Based on the above compensated movement patterns, I am going to go out on a limb and suggest the following muscle compensation patterns, which can become so engrained in your motor control center(your brain) that you need a team of experts to get you out of it (seriously…):
Pec minor working instead of your abdominals
Neck muscles (scalenes and friends) working, to breathe, instead of your diaphragm.
Diaphragm working instead of your psoas.
In the picture below look at how the pecs and rectus abdominis are connected fascially:
And how the diaphragm and psoas are connected:
And how the diaphragm (on the inside of the rib cage there) connects to both the psoas and the neck muscles in a kinetic chain:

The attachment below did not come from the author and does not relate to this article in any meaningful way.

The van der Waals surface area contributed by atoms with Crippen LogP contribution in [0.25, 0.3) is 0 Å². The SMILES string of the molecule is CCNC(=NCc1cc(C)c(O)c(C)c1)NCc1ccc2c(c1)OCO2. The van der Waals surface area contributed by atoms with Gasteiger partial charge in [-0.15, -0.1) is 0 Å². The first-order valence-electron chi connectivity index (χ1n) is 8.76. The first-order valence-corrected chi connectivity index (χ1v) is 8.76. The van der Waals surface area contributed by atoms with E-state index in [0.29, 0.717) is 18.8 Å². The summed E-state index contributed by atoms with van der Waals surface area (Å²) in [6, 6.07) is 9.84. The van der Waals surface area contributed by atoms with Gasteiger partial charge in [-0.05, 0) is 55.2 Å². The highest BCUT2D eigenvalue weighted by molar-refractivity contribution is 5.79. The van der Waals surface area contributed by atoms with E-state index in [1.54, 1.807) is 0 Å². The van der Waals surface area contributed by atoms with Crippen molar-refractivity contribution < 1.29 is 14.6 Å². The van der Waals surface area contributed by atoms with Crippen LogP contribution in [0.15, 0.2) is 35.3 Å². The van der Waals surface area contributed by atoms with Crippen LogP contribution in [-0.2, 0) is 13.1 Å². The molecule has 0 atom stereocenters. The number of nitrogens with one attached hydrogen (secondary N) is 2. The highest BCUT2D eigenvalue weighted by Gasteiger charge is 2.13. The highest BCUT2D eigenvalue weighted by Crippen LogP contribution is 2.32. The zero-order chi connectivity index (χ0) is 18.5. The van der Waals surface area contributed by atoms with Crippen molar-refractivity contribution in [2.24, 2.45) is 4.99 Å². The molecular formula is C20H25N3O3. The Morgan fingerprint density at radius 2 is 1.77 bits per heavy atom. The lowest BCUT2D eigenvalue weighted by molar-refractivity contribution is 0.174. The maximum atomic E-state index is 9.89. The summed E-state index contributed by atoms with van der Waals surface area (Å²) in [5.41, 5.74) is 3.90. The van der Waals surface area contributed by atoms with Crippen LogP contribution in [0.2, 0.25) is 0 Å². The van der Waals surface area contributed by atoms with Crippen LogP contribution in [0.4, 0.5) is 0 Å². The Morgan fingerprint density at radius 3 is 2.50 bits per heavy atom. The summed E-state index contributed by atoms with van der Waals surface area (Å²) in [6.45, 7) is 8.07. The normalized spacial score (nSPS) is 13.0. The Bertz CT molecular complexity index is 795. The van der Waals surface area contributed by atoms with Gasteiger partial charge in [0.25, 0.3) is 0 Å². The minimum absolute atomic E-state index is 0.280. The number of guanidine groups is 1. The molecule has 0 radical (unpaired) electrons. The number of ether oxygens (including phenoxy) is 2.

If you have been doing your contractions with those common movement compensations for some time, then you might have actually lost the ability to get into the contraction position. Yet… You have some work to do, grasshopper.
Your work will involve down-regulating some muscles (via massage, stretching, foam rolling, etc), combined with the up-regulation of others (think strengthening and activation exercises). And then you must repeat that and make a promise to yourself not to go back to your old habits of movement. Don’t ever do the Volkmar contraction again. It did not look pretty. And it felt bad. So very bad.
Change is difficult process. And it’s not always enjoyable. And sometimes it even hurts (ever had pec minor or diaphragm released? owwww). But it’s worth it.
So where’s your contraction really coming from, eh?